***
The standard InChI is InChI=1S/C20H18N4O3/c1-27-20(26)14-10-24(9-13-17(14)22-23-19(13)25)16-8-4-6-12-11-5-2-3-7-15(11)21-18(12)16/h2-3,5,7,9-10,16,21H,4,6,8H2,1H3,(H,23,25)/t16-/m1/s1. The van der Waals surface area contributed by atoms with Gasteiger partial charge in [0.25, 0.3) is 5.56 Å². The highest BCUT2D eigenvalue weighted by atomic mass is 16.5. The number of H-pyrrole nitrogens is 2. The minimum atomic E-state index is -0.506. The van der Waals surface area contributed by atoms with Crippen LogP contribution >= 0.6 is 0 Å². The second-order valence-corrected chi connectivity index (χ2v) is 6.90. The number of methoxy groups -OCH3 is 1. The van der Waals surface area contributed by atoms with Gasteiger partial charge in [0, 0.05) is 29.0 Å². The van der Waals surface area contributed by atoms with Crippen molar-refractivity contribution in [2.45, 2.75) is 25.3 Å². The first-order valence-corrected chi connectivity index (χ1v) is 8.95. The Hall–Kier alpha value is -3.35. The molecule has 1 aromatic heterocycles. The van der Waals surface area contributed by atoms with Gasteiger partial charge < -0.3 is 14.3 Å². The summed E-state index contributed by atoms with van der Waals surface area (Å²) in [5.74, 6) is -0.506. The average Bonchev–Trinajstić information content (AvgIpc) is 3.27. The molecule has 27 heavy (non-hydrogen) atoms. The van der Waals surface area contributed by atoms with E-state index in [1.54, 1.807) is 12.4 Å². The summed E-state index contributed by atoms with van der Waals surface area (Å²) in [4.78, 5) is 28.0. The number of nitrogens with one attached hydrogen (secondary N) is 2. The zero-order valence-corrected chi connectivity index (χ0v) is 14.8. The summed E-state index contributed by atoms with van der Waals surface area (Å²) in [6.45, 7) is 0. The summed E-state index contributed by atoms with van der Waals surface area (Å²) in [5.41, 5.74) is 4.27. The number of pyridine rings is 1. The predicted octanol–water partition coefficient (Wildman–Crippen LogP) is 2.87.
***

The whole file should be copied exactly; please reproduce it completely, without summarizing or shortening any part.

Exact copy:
The standard InChI is InChI=1S/C20H18N4O3/c1-27-20(26)14-10-24(9-13-17(14)22-23-19(13)25)16-8-4-6-12-11-5-2-3-7-15(11)21-18(12)16/h2-3,5,7,9-10,16,21H,4,6,8H2,1H3,(H,23,25)/t16-/m1/s1. The van der Waals surface area contributed by atoms with Gasteiger partial charge in [0.25, 0.3) is 5.56 Å². The highest BCUT2D eigenvalue weighted by atomic mass is 16.5. The number of H-pyrrole nitrogens is 2. The minimum atomic E-state index is -0.506. The van der Waals surface area contributed by atoms with Crippen LogP contribution >= 0.6 is 0 Å². The second-order valence-corrected chi connectivity index (χ2v) is 6.90. The number of methoxy groups -OCH3 is 1. The van der Waals surface area contributed by atoms with Gasteiger partial charge in [0, 0.05) is 29.0 Å². The van der Waals surface area contributed by atoms with Crippen molar-refractivity contribution in [2.45, 2.75) is 25.3 Å². The first-order valence-corrected chi connectivity index (χ1v) is 8.95. The Hall–Kier alpha value is -3.35. The molecule has 1 aromatic heterocycles. The van der Waals surface area contributed by atoms with Gasteiger partial charge < -0.3 is 14.3 Å². The summed E-state index contributed by atoms with van der Waals surface area (Å²) in [5.74, 6) is -0.506. The average Bonchev–Trinajstić information content (AvgIpc) is 3.27. The molecule has 27 heavy (non-hydrogen) atoms. The van der Waals surface area contributed by atoms with E-state index in [1.54, 1.807) is 12.4 Å². The summed E-state index contributed by atoms with van der Waals surface area (Å²) in [4.78, 5) is 28.0. The number of nitrogens with one attached hydrogen (secondary N) is 2. The zero-order valence-corrected chi connectivity index (χ0v) is 14.8. The summed E-state index contributed by atoms with van der Waals surface area (Å²) in [6.45, 7) is 0. The summed E-state index contributed by atoms with van der Waals surface area (Å²) in [5.41, 5.74) is 4.27. The number of pyridine rings is 1. The predicted octanol–water partition coefficient (Wildman–Crippen LogP) is 2.87.